Much has been made about about the horrible demographics facing Japan.
Recently released census data showed the population of the world’s third largest economy shrank by a million people between 2010 and 2015 to 127.1 million.
That number is expected to fall further without a substantial increase in the birthrate, which currently stands at 1.4 children per women.
Without a big boost, Japan’s population is expected to fall to about 108 million by 2050 and to 87 million by 2060. Here’s a look at how bad the demographics are:
But Japan isn’t the only country in Asia facing a demographic cliff. The Asian Tigers are too.
According to Capital Economics the newly industrialized economies of Hong Kong, Singapore, South Korea and Taiwan face a combination of demographics that will likely cause them to grow at closer to 2% than the 3% to 3.5% growth that many are expecting over the coming years.
Possibly the biggest issues these economies are facing are that they have among the lowest birthrates in the world, and their people are among the longest living.
Capital Economics says all four economies have fertility rates “well below the 2.1 births per woman typically required to maintain the size of the population.”
Additionally, a 60-year old in these countries is now expected to live past the age of 80.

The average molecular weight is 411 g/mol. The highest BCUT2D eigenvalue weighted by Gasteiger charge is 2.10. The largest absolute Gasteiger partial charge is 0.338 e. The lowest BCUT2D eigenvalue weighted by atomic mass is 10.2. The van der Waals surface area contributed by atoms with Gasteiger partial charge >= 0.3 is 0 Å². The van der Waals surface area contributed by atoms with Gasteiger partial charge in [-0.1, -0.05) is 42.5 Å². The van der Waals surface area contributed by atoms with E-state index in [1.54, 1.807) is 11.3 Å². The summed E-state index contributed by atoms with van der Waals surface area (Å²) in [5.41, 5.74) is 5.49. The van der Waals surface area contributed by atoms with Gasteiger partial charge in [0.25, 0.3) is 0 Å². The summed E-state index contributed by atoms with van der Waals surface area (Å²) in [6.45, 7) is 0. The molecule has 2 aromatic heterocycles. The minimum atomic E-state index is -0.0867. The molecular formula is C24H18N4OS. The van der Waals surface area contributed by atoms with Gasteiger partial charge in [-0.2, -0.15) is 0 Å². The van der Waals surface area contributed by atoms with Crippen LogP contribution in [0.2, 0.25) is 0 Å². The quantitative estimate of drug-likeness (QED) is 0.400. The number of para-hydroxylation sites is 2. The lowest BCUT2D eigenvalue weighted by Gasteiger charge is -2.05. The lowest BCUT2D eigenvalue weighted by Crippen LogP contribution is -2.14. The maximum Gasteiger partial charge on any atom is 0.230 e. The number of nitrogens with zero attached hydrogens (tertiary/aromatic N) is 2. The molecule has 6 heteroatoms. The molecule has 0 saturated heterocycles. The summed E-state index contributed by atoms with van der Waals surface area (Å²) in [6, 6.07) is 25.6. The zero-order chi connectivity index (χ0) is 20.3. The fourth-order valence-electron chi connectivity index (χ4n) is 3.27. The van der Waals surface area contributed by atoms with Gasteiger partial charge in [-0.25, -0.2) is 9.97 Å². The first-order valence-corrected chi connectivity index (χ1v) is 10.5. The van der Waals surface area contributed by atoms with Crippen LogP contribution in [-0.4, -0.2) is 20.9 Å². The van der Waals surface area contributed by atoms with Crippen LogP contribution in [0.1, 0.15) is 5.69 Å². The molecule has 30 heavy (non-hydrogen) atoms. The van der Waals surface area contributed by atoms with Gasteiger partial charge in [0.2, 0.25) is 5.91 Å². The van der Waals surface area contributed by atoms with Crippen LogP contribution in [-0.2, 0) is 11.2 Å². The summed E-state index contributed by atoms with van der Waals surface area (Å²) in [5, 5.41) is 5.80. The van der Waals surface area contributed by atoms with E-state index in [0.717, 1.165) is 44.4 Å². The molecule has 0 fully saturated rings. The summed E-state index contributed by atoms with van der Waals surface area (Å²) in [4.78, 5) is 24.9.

Not only does this mean the working age populations of these economies will continue to shrink, but also that governments will be forced to allocate more and more resources to pensions and healthcare.
To offset the cost of these services, governments will likely have to sacrifice spending on growth areas such as infrastructure and research & development.
Capital Economics says, “Governments could of course borrow more, but over the long-term this would probably lead to a rise in interest rates, which would crowd out investment by the private sector.
Capital Economics has three ideas to solve the problem:
- Have more babies. This is unlikely as the high cost of education is one of the reasons couples have only one child. Additionally, long and inflexible workdays make it difficult for women to work after the birth of a child. Therefore, many would rather not have another child than give up on their careers, according to Capital Economics.
- Increase labour force participation. This means either increasing the amount of women in the labour force, or having people work longer. The former is unlikely due to the reasons listed above. The latter is likely difficult to implement.
- Increase Immigration. Capital Economics says, South Korea has had some success in this area in recent years, but on the whole have only seen a small net increase. Hong Kong, Singapore and Taiwan are seeing overcrowding and exuberantly high home prices, and that has caused some push back against immigration.
So what’s ahead if the problems can’t be solved? Capital Economics sees growth of between 2% to 2.5%. The upcoming slowdown “could easily add to social discontent in all four countries,” the firm says.
Additionally, Hong Kong, Singapore and South Korea have seen an explosion of private sector debt, and in order to prevent a financial crisis “credit will have to expand at a slower pace than real GDP for a sustained period,” according to Capital Economics.
The good news for the Tigers is that they aren’t going to be Japan. At least not yet.
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